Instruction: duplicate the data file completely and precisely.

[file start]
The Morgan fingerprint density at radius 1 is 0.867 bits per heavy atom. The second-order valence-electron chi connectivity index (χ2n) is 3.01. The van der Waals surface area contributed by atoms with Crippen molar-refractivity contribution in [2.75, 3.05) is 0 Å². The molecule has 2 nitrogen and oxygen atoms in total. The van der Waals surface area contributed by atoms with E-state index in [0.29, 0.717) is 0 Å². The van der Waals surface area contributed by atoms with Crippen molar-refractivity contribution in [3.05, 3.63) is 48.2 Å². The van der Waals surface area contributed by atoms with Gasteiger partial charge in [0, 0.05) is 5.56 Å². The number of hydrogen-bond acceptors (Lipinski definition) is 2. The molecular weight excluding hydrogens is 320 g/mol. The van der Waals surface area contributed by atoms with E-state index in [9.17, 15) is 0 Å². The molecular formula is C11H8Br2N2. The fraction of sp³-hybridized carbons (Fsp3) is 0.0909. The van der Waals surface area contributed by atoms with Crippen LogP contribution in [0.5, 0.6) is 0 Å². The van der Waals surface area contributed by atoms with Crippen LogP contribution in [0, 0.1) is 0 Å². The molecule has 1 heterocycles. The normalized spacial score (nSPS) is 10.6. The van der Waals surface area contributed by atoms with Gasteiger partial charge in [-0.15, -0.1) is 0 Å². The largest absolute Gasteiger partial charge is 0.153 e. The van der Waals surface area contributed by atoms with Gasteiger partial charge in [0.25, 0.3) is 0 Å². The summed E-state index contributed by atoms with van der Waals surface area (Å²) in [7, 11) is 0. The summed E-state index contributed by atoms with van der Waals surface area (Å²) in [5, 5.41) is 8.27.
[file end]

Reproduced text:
The Morgan fingerprint density at radius 1 is 0.867 bits per heavy atom. The second-order valence-electron chi connectivity index (χ2n) is 3.01. The van der Waals surface area contributed by atoms with Crippen molar-refractivity contribution in [2.75, 3.05) is 0 Å². The molecule has 2 nitrogen and oxygen atoms in total. The van der Waals surface area contributed by atoms with E-state index in [0.29, 0.717) is 0 Å². The van der Waals surface area contributed by atoms with Crippen molar-refractivity contribution in [3.05, 3.63) is 48.2 Å². The van der Waals surface area contributed by atoms with Gasteiger partial charge in [0, 0.05) is 5.56 Å². The number of hydrogen-bond acceptors (Lipinski definition) is 2. The molecular weight excluding hydrogens is 320 g/mol. The van der Waals surface area contributed by atoms with E-state index in [9.17, 15) is 0 Å². The molecular formula is C11H8Br2N2. The fraction of sp³-hybridized carbons (Fsp3) is 0.0909. The van der Waals surface area contributed by atoms with Crippen LogP contribution in [0.5, 0.6) is 0 Å². The van der Waals surface area contributed by atoms with Crippen LogP contribution in [0, 0.1) is 0 Å². The molecule has 1 heterocycles. The normalized spacial score (nSPS) is 10.6. The van der Waals surface area contributed by atoms with Gasteiger partial charge in [-0.15, -0.1) is 0 Å². The largest absolute Gasteiger partial charge is 0.153 e. The van der Waals surface area contributed by atoms with Gasteiger partial charge in [0.25, 0.3) is 0 Å². The summed E-state index contributed by atoms with van der Waals surface area (Å²) in [7, 11) is 0. The summed E-state index contributed by atoms with van der Waals surface area (Å²) in [5, 5.41) is 8.27.